Jesus’ biggest strengths arguably come in the form of his impressive off-the-ball movement and his tireless defensive work rate. Although great Brazilian strikers of the past were renowned for their extravagant lifestyles off the pitch which led to a lack of stability on it and a physical level that was unsuited for an elite sportsman, Jesus more closely resembles and typifies your modern day forward than he does his predecessors. Combining his pace with his ability to identify and navigate spaces, Jesus’ tireless efforts in making runs off the ball attract plenty of attention to him from defenders and take some off of his teammates in the process, which creates room for them to maneuver into as the opposition opens up in the process thanks to his clever decoy runs.
When his team isn’t in possession, Jesus doesn’t just stand around waiting for his players to win it back but instead works hard in helping them do so by covering ground through high pressing and smart defensive tracking backwards to his own goal. He often moves out wide to support his fullback and create 2v2 situations, stopping the opposition from establishing numerical superiority on the flanks and thus hampering their hopes of creating a chance down the side and forcing them to switch the play and try their luck elsewhere. His good reading of situations allow him to visualize dangerous threats before they come to pass and get into position early enough to avert them with his defensive tracking which allows him to successfully recover the ball for his team with the effort and awareness he puts into his work on the defensive side.
Although Jesus isn’t the most technically polished of players, he is a good passer of the ball and has an above average rate of success with his attempts despite the fact that most of the passes he plays are risky and forward thinking. Although he mostly prefers to play short one-two combinations with supporting teammates, he does often attempt vertical passes when taking up a deeper position on the pitch as a means of trying to get the players further forward on the ball and free them up in advanced areas.
A trait that seemingly almost has to be common in South American attacking players in the eye of your average football viewer is that they need to possess flair and skillful dribbling abilities when they’re on the ball. Jesus, who was a street player before moving to Palmeiras, certainly possesses those abilities in his locker and is capable of taking defenders out of the equation with his drive and eagerness to get the ball forward and beat his man in 1v1 situations. Although he isn’t as flashy as a Neymar when he dribbles, his quick footwork and sharp body directional changes aid him a lot in such situations and make him a good dribbler of the ball.
Jesus’ finishing abilities have also improved considerably as he’s grown accustomed to senior level football after a year of learning curves in 2015. Although his finishing in 1v1 situations still leaves something to be desired, his overall shooting abilities and his prolific scoring record are enough to make him adept in this department. His preferred shooting style is to cut in on his right foot and curl or place the ball into the opposite corner if he’s playing in from the left hand side and put his laces through the ball with powerful attempts if he’s taking them from the right side.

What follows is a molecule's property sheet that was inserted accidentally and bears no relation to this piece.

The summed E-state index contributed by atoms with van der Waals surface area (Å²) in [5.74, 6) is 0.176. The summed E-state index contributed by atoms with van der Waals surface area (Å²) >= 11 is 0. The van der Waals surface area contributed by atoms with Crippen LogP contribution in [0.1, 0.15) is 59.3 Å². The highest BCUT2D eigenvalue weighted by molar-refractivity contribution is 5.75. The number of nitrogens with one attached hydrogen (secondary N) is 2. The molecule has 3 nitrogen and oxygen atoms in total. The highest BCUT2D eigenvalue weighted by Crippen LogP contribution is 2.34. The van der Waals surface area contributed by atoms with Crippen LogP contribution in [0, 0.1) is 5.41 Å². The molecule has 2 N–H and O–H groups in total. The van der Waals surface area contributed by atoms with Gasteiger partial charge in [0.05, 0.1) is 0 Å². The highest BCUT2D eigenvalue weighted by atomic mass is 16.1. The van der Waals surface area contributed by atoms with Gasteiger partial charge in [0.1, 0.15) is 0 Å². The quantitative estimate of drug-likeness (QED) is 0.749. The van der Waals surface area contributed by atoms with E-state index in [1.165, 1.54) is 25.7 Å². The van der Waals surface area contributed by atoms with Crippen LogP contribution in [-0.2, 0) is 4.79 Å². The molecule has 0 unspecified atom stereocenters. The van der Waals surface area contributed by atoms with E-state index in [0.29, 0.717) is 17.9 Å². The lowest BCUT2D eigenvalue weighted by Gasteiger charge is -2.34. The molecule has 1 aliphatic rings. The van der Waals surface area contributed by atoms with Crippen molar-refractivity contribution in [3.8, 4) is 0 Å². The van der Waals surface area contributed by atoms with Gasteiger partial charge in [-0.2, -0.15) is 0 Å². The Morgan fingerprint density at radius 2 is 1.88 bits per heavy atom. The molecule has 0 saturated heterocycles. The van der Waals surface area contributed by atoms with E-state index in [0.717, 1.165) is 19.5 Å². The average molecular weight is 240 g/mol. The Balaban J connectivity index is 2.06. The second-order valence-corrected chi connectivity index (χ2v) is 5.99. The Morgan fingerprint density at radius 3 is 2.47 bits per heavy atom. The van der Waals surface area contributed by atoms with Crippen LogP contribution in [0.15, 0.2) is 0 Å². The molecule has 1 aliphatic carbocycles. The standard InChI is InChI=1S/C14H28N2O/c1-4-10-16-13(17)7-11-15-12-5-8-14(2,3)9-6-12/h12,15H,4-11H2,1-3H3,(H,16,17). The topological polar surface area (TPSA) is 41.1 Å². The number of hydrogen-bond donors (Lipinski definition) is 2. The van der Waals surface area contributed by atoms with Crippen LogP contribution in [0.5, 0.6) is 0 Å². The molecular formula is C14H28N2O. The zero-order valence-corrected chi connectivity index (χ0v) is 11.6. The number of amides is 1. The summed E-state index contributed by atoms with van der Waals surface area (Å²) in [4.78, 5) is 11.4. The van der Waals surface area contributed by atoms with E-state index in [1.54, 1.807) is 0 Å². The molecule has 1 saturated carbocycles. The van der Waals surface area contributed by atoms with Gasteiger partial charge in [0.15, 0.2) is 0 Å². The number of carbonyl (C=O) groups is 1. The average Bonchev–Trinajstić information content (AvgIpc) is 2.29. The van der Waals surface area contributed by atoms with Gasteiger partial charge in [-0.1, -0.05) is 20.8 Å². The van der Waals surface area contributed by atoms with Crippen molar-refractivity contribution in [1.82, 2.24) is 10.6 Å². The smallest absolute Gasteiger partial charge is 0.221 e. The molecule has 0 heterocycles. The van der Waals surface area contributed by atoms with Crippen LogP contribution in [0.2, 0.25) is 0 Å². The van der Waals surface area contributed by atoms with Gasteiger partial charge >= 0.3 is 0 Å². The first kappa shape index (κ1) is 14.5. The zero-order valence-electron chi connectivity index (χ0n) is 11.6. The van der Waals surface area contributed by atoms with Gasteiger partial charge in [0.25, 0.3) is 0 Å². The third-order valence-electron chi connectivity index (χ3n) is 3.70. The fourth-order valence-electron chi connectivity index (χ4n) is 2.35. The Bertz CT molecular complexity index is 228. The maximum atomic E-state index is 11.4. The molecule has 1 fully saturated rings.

Due to the emphasis on defensive organization and quick breaks on the counter from Palmeiras and Brazil, Jesus wasn’t able to produce several shot attempts per game on average as he spent much of the matches outside the penalty area but that hasn’t hindered his scoring touch as he managed to find the back of the net with regularity throughout 2016 for both club and country.
As a direct result of his physical approach to defending and attacking balls, Jesus tends to commit fouls often, as evidenced by his 12 bookable offenses in the league last year. By that same token, he was also one of the most fouled players in Brazil in 2016 and while his ability to win fouls is unquestionably an asset for his team, it is a concern for such a young player to take the brunt of so much punishment and sooner rather than later perhaps a slight alteration in his approach to the game may be of more benefit for him and help him avoid any severe injuries in the future whilst prolonging his career as a pro level player in the process.
Although he likes to often get into duels, Jesus doesn’t find much success with them. Aerially he’s often beaten by his marker while his inability to use his strength and hold up the ball well often leads to turnovers and giveaways in ground situations too. His heading on its own isn’t very impressive either with most of them failing to find their target successfully.
Another weakness in his game is his crossing which is something that he doesn’t attempt much of in games on average due to his central position on the pitch and it shows as he often doesn’t get the proper weight or accuracy on his deliveries with most of them either being under-hit or over-hit.
Other weaknesses could include his failures to beat the offside trap as he occasionally times his runs a split second too late and ends up going early enough to get sucked into the defensive team’s trap as well as his disciplinary issues which stem from his physical approach and his inability to contain his emotions in heated moments, which is only normal for a young player and can be etched out of his game with more guidance and experience.
Gabriel Jesus has all the tools in his locker to be a success in Europe and although he’s still a little rough around the edges in some aspects of his game, there’s nothing there that he can’t improve on with good coaching and playing at a high level for a longer period. Moving to Manchester City will be a big challenge for his career but judging by the quick climb he’s made to get this far already, it’s certainly one he’s ready to take on right now.